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Together with the package of tax incentives outlined above, the Budget and Finance Bill also contained a range of revenue-raising provisions, including the following: The DIRT rate increases from 33% to 41% from 1 January 2014. The Standard Fund Threshold for pensions is being reduced from €2.3m to €2m from 1 January 2014. Individuals with pension rights in excess of this new lower limit on 1 January will be able to claim a personal fund threshold subject to a maximum of €2.3m. From 16 October 2013, tax relief for medical insurance premiums is restricted to the first €1,000 per adult insured and the first €500 per child insured. The current 0.6% pension levy is to increase to 0.75% in 2014. This levy will be abolished from 31 December 2014 but a levy of 0.15% on pension funds will apply in 2015.

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On 11 October, the department of finance launched a consultation on proposed changes to the income tax pay and file deadline. The department suggested that changes are required ‘in order to provide increased certainty around the annual tax take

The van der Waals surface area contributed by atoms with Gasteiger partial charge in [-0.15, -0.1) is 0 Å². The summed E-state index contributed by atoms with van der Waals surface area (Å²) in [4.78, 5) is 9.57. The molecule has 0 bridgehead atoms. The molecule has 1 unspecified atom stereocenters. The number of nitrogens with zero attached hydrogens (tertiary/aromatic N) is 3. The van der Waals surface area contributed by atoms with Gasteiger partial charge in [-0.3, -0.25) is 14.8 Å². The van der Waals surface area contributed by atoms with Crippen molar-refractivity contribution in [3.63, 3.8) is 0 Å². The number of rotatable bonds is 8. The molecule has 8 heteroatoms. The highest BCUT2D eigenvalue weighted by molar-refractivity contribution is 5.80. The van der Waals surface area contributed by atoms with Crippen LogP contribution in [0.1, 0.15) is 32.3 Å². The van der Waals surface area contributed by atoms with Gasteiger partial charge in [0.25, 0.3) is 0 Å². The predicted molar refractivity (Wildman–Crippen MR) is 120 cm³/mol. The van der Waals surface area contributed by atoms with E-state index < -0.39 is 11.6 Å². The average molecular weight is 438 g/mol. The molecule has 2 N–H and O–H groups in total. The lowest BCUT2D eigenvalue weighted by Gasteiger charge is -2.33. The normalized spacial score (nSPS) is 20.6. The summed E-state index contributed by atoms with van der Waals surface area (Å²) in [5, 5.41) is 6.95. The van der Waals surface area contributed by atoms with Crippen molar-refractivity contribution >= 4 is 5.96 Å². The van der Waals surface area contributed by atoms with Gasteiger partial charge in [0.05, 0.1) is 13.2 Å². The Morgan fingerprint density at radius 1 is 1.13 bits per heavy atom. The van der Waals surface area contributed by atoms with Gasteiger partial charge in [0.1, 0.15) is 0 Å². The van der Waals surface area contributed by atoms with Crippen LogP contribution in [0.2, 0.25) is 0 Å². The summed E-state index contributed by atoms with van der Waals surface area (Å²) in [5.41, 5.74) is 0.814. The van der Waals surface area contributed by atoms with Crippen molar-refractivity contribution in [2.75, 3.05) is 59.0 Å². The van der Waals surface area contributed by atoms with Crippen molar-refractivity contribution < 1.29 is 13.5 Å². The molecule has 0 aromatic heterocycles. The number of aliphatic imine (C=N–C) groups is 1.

and are required as a result of the move to an earlier Budget Day’. Strong opposition to the proposed changes was expressed by small business groups and tax practitioners. The concerns outlined included the detrimental cashflow impact of an earlier payment deadline, time pressure during the busy summer months (particularly for seasonal businesses), the possible clash with the corporation tax filing deadline, and some doubt over the necessity for a change in the context of already highly accurate tax forecasting by the department of finance. On 20 November, the minister announced that there would be no change to the pay and file regime for 2014. It was noted, however, that the minister’s intention to bring annual pay and file dates forward remains, but

it has been decided that it would be more appropriate to make any necessary changes by means of the Finance Bill 2014. These would then take effect, at the earliest, from 2015. We will continue to update readers on any further developments in this area.


The Social Welfare and Pensions Bill 2013, which was published in October, provides that, from 1 January 2014, unearned income of certain employed contributors and occupational pensioners will become liable to PRSI at 4%. This will apply where all of the following conditions are satisfied: 1 The individual is either an employed person or an occupational pensioner (whether the pension income arises from the individual’s